Even the energy sector saw a bunch of losing issues despite oil prices breaking the $73 barrier intraday. Profit taking was evident in those that had gained the most in recent weeks. The surprise warning from the International Energy Agency (IEA) kept support under crude prices. The IEA warned that oil demand was rising at a 2.2% rate annually and would continue to do so through 2012. At the same time global production is only rising by roughly 1% per year. The IEA has finally seen the light and after years of dismissing peak oil as a fairy tale they are starting to ring the warning bell. Amazingly their prior predictions of plenty through 2030 were seen as gospel by the consuming nations. Now that they are warning of an impending shortage their claims are being ignored as a ploy to gain attention and support big oil companies. You can't have it both ways. If you believed them when they were predicting demand and production of 130 mbpd by 2030 then you should believe them now when they say production expectations are not meeting with reality. Demand is expected to reach a record level of 85.6 mbpd by Q4. I know I am preaching to the choir here but $100 oil is coming and it will be followed closely by $125 and even $150 oil. Once demand exceeds supply by even 50,000 bpd the price will no longer be controllable by anyone including OPEC. It will become a permanent bidding war and within 10 years we will be wishing for $5 gasoline.
August Crude Futures Chart - Daily
Wednesday will be devoid of any material economic reports with only Oil Inventories and Mortgage Applications on the schedule. We already know mortgage applications have been falling for weeks and last week is not expected to be any different. Earnings highlights will be DNA, YUM, CHAP, RT, STD and MBWM. Not exactly a market moving earnings list.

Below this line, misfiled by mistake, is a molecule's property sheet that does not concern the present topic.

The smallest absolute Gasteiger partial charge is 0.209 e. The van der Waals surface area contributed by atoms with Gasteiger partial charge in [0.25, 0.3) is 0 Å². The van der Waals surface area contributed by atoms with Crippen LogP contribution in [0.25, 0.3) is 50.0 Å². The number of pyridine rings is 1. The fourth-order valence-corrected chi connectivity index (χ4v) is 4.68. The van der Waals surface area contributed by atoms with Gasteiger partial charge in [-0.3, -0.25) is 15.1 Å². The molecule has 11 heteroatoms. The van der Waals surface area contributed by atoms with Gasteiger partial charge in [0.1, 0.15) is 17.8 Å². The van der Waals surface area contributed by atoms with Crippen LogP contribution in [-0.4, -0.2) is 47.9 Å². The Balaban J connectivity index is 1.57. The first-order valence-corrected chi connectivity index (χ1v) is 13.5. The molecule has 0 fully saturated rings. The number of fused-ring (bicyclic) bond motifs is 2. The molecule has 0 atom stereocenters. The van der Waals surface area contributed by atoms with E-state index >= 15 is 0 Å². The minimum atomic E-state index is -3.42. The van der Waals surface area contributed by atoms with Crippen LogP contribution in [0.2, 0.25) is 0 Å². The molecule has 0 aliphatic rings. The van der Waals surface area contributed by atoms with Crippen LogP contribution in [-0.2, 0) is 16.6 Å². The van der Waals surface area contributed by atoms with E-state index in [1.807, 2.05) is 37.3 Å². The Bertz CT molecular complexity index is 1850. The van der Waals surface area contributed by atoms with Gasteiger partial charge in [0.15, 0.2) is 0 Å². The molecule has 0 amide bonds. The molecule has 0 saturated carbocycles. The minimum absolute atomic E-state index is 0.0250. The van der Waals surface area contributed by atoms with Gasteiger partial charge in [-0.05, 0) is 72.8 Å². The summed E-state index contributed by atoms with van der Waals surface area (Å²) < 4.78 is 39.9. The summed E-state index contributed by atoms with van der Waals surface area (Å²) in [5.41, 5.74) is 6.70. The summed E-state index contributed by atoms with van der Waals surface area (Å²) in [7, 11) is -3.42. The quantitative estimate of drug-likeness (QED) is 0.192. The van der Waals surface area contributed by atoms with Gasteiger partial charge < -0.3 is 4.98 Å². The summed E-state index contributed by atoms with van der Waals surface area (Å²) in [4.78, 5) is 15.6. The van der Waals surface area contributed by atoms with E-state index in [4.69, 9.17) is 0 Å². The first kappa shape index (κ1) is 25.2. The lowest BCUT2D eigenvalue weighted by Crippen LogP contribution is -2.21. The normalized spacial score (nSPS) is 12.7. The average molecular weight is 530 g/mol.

The challenge for Wednesday will be overcoming the negative momentum from Tuesday. The declines may have made the headlines but the losses are minor in the greater scheme of things. The Dow declined -148 points to 13497 but still remains well above the lows seen just last week at 13316. It is too early to proclaim the end of the bull or the arrival of a summer correction. One day does not make a trend. As long as the Dow remains above 13350-13400 the bull market is intact. Under 13300 and analysts can start talking about summer correction.
The Nasdaq lost -30 points and a very respectable decline but at the 2640 close it is still well above its 2575-2585 support level. Techs have been hot with chip stocks leading the charge. The SOX hit a new 52-week high at 522 on Tuesday led by Intel and Texas Instruments. Intel reports earnings next Tuesday. It is rumored they will cut prices on existing chip models by 50% on July 22nd. This will further crush AMD just as AMD prepares to announce its next chip release.
The S&P-500 lost -21 points and was the biggest loser of the major indexes with a -1.41% loss. It was also the leader of the drop. When the S&P futures broke through technical support at the 50-day average at 1530 the selling accelerated. The S&P actually looks the most bearish of the three majors and the only one to close under the 50-day. 1490 remains strong support but the pattern currently forming suggests the next support test could fail.
SPX Chart - Daily
Today's losses were primarily news driven and represented a small flight to
quality and some trailing profit stops getting hit. Declines beat advancers 3:1
and declining volume was better than 4:1 over advancing volume. It was a sharp
news driven event. Tomorrow will be the key. Hopefully cooler heads will prevail
and the bulls will be back in dip buying mode. I suggested in the weekend
commentary that I would buy any breakout over 1540 but short any failure at
1535. Monday's high
was 1534.26 and the failure there was close enough for me to
enter a short going into Monday's close. It is just a trade and not a prediction
on the market. Until that 1490 support is broken the rally is still intact. I
would just be a lot more cautious if it appears that support will be tested